Corporate treasury involves building relationships with a wide range of people from lenders to investors, credit-rating agencies to regulators as well as colleagues and partners less versed in finance’s complex lexicon and anacronym soup. It leaves treasury often responsible for explaining technical terms with clarity and ensuring all partners are on the same page. None more than when working with people in a different language and across different cultures, where divergent understanding of a shared term can seriously complicate communication.
Indeed, those taking their first step into treasury can often feel like they are learning a whole new language. Treasury’s vocabulary is constantly growing as the profession evolves; add in the fact some important financial words have multiple meanings in different contexts, and we thought it was time to help!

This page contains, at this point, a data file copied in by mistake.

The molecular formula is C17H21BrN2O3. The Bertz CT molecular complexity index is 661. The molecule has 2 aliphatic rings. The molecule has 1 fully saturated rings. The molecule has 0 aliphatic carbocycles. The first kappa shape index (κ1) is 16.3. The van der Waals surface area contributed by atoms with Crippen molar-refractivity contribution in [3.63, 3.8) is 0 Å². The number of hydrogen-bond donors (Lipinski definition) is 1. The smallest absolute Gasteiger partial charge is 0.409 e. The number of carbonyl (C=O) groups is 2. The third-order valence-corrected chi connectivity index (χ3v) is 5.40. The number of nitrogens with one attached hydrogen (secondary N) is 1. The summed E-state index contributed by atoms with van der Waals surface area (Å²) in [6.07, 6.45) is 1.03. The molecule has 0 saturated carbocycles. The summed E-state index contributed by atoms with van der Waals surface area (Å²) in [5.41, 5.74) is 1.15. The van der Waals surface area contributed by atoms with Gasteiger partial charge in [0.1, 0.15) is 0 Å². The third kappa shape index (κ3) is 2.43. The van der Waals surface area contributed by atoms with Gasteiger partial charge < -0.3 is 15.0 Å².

Back by popular demand after a ten-year absence, Treasury Today is dusting off the mothballs of Calculator Corner and re-launching our quick guide to treasury terminology. Every month, we’ll explain either a financial term in Calculator Corner or an abbreviation in the Abbreviation Arena via motion graphic. From calculating working capital to the different ways to measure the average rate of return on an investment; from an explanation of EAR to clarity on EBITDA, treasury’s complex terms, all will become clear. First up will be next week’s explanation of how to calculate the debt-to-equity (D/E) ratio.